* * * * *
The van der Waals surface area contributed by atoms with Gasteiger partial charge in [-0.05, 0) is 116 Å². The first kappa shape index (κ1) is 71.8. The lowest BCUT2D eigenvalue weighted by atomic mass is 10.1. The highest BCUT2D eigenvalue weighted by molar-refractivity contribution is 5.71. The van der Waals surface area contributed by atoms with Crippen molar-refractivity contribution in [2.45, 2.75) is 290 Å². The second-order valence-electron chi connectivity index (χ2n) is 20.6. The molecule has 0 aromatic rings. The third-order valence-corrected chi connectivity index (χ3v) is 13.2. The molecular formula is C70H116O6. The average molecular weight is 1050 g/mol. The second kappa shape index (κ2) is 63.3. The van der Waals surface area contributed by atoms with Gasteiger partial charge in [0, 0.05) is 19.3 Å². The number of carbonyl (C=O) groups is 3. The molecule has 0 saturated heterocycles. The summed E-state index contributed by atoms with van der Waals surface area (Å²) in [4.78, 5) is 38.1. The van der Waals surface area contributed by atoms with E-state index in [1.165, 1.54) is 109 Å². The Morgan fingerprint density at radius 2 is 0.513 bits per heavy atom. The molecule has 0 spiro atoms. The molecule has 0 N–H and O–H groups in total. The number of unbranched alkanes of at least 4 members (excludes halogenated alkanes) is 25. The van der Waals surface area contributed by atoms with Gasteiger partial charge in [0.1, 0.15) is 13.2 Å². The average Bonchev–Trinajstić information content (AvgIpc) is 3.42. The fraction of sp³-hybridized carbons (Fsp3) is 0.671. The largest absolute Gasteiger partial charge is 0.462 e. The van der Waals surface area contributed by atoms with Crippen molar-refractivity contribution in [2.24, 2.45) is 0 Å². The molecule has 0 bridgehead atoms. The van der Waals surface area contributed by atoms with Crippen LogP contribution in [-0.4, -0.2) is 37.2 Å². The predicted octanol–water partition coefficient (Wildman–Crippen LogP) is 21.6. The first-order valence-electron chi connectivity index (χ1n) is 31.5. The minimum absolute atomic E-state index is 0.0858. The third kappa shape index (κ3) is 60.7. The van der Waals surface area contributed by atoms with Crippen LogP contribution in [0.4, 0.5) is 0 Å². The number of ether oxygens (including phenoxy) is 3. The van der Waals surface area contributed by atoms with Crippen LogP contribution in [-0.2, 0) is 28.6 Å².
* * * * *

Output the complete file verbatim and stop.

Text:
The van der Waals surface area contributed by atoms with Gasteiger partial charge in [-0.05, 0) is 116 Å². The first kappa shape index (κ1) is 71.8. The lowest BCUT2D eigenvalue weighted by atomic mass is 10.1. The highest BCUT2D eigenvalue weighted by molar-refractivity contribution is 5.71. The van der Waals surface area contributed by atoms with Crippen molar-refractivity contribution in [2.45, 2.75) is 290 Å². The second-order valence-electron chi connectivity index (χ2n) is 20.6. The molecule has 0 aromatic rings. The third-order valence-corrected chi connectivity index (χ3v) is 13.2. The molecular formula is C70H116O6. The average molecular weight is 1050 g/mol. The second kappa shape index (κ2) is 63.3. The van der Waals surface area contributed by atoms with Gasteiger partial charge in [0, 0.05) is 19.3 Å². The number of carbonyl (C=O) groups is 3. The molecule has 0 saturated heterocycles. The summed E-state index contributed by atoms with van der Waals surface area (Å²) in [4.78, 5) is 38.1. The van der Waals surface area contributed by atoms with E-state index in [1.165, 1.54) is 109 Å². The Morgan fingerprint density at radius 2 is 0.513 bits per heavy atom. The molecule has 0 spiro atoms. The molecule has 0 N–H and O–H groups in total. The number of unbranched alkanes of at least 4 members (excludes halogenated alkanes) is 25. The van der Waals surface area contributed by atoms with Gasteiger partial charge in [0.1, 0.15) is 13.2 Å². The average Bonchev–Trinajstić information content (AvgIpc) is 3.42. The fraction of sp³-hybridized carbons (Fsp3) is 0.671. The largest absolute Gasteiger partial charge is 0.462 e. The van der Waals surface area contributed by atoms with Crippen molar-refractivity contribution in [2.24, 2.45) is 0 Å². The molecule has 0 bridgehead atoms. The van der Waals surface area contributed by atoms with Crippen LogP contribution in [-0.4, -0.2) is 37.2 Å². The predicted octanol–water partition coefficient (Wildman–Crippen LogP) is 21.6. The first-order valence-electron chi connectivity index (χ1n) is 31.5. The minimum absolute atomic E-state index is 0.0858. The third kappa shape index (κ3) is 60.7. The van der Waals surface area contributed by atoms with Crippen LogP contribution in [0.4, 0.5) is 0 Å². The number of ether oxygens (including phenoxy) is 3. The van der Waals surface area contributed by atoms with Crippen LogP contribution in [-0.2, 0) is 28.6 Å².